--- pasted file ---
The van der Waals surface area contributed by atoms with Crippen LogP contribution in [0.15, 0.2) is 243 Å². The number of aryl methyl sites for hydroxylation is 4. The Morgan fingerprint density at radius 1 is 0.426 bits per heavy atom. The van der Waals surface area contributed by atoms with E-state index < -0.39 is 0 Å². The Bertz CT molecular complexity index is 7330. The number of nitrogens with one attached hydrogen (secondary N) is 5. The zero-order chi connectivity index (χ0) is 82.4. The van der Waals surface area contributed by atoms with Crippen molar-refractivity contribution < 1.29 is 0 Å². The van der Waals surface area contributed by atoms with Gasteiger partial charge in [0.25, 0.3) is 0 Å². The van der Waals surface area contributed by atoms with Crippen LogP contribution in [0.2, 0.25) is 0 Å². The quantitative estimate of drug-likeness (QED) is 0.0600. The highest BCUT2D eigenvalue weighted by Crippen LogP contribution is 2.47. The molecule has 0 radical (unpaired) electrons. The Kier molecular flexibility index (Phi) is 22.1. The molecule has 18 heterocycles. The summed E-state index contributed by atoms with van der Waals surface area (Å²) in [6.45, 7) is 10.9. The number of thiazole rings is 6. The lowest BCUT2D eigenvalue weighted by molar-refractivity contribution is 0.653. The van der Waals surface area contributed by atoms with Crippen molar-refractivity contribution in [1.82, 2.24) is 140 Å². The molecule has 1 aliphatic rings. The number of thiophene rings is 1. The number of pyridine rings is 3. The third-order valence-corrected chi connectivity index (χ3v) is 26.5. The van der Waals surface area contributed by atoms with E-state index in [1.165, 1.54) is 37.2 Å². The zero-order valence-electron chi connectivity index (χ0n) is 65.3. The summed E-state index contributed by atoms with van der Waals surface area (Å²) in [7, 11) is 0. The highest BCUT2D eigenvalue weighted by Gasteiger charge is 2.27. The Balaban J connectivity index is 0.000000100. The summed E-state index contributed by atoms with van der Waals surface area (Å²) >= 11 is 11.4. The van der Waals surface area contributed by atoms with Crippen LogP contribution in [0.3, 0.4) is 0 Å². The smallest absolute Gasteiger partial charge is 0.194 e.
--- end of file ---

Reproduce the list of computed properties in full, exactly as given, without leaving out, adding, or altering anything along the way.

The van der Waals surface area contributed by atoms with Crippen LogP contribution in [0.15, 0.2) is 243 Å². The number of aryl methyl sites for hydroxylation is 4. The Morgan fingerprint density at radius 1 is 0.426 bits per heavy atom. The van der Waals surface area contributed by atoms with E-state index < -0.39 is 0 Å². The Bertz CT molecular complexity index is 7330. The number of nitrogens with one attached hydrogen (secondary N) is 5. The zero-order chi connectivity index (χ0) is 82.4. The van der Waals surface area contributed by atoms with Crippen molar-refractivity contribution < 1.29 is 0 Å². The van der Waals surface area contributed by atoms with Gasteiger partial charge in [0.25, 0.3) is 0 Å². The van der Waals surface area contributed by atoms with Crippen LogP contribution in [0.2, 0.25) is 0 Å². The quantitative estimate of drug-likeness (QED) is 0.0600. The highest BCUT2D eigenvalue weighted by Crippen LogP contribution is 2.47. The molecule has 0 radical (unpaired) electrons. The Kier molecular flexibility index (Phi) is 22.1. The molecule has 18 heterocycles. The summed E-state index contributed by atoms with van der Waals surface area (Å²) in [6.45, 7) is 10.9. The number of thiazole rings is 6. The lowest BCUT2D eigenvalue weighted by molar-refractivity contribution is 0.653. The van der Waals surface area contributed by atoms with Crippen molar-refractivity contribution in [1.82, 2.24) is 140 Å². The molecule has 1 aliphatic rings. The number of thiophene rings is 1. The number of pyridine rings is 3. The third-order valence-corrected chi connectivity index (χ3v) is 26.5. The van der Waals surface area contributed by atoms with E-state index in [1.165, 1.54) is 37.2 Å². The zero-order valence-electron chi connectivity index (χ0n) is 65.3. The summed E-state index contributed by atoms with van der Waals surface area (Å²) in [7, 11) is 0. The highest BCUT2D eigenvalue weighted by Gasteiger charge is 2.27. The Balaban J connectivity index is 0.000000100. The summed E-state index contributed by atoms with van der Waals surface area (Å²) >= 11 is 11.4. The van der Waals surface area contributed by atoms with Crippen LogP contribution in [0.3, 0.4) is 0 Å². The smallest absolute Gasteiger partial charge is 0.194 e.